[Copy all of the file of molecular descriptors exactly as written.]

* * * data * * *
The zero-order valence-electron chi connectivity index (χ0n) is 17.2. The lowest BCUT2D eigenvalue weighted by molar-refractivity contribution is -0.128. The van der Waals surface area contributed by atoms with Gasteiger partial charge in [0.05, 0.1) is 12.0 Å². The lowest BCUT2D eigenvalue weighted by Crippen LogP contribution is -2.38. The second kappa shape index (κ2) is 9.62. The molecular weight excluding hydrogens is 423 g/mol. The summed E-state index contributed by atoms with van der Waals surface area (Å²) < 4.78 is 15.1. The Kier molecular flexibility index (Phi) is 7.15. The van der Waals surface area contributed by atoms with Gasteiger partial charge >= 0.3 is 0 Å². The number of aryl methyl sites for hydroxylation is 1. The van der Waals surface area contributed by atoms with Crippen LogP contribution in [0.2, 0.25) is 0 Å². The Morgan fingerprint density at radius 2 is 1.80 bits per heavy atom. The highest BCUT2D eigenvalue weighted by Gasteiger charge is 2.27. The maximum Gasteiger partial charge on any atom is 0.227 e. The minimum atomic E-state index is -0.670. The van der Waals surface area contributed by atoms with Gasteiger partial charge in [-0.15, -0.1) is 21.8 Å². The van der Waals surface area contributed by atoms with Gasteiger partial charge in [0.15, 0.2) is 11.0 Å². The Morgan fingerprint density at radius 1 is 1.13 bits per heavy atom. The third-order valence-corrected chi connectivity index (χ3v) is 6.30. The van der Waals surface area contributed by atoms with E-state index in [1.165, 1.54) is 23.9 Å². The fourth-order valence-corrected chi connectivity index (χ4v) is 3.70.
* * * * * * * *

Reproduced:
The zero-order valence-electron chi connectivity index (χ0n) is 17.2. The lowest BCUT2D eigenvalue weighted by molar-refractivity contribution is -0.128. The van der Waals surface area contributed by atoms with Gasteiger partial charge in [0.05, 0.1) is 12.0 Å². The lowest BCUT2D eigenvalue weighted by Crippen LogP contribution is -2.38. The second kappa shape index (κ2) is 9.62. The molecular weight excluding hydrogens is 423 g/mol. The summed E-state index contributed by atoms with van der Waals surface area (Å²) < 4.78 is 15.1. The Kier molecular flexibility index (Phi) is 7.15. The van der Waals surface area contributed by atoms with Gasteiger partial charge >= 0.3 is 0 Å². The number of aryl methyl sites for hydroxylation is 1. The van der Waals surface area contributed by atoms with Crippen LogP contribution in [0.2, 0.25) is 0 Å². The Morgan fingerprint density at radius 2 is 1.80 bits per heavy atom. The highest BCUT2D eigenvalue weighted by Gasteiger charge is 2.27. The maximum Gasteiger partial charge on any atom is 0.227 e. The minimum atomic E-state index is -0.670. The van der Waals surface area contributed by atoms with Gasteiger partial charge in [-0.15, -0.1) is 21.8 Å². The van der Waals surface area contributed by atoms with Gasteiger partial charge in [0.15, 0.2) is 11.0 Å². The Morgan fingerprint density at radius 1 is 1.13 bits per heavy atom. The third-order valence-corrected chi connectivity index (χ3v) is 6.30. The van der Waals surface area contributed by atoms with E-state index in [1.165, 1.54) is 23.9 Å². The fourth-order valence-corrected chi connectivity index (χ4v) is 3.70.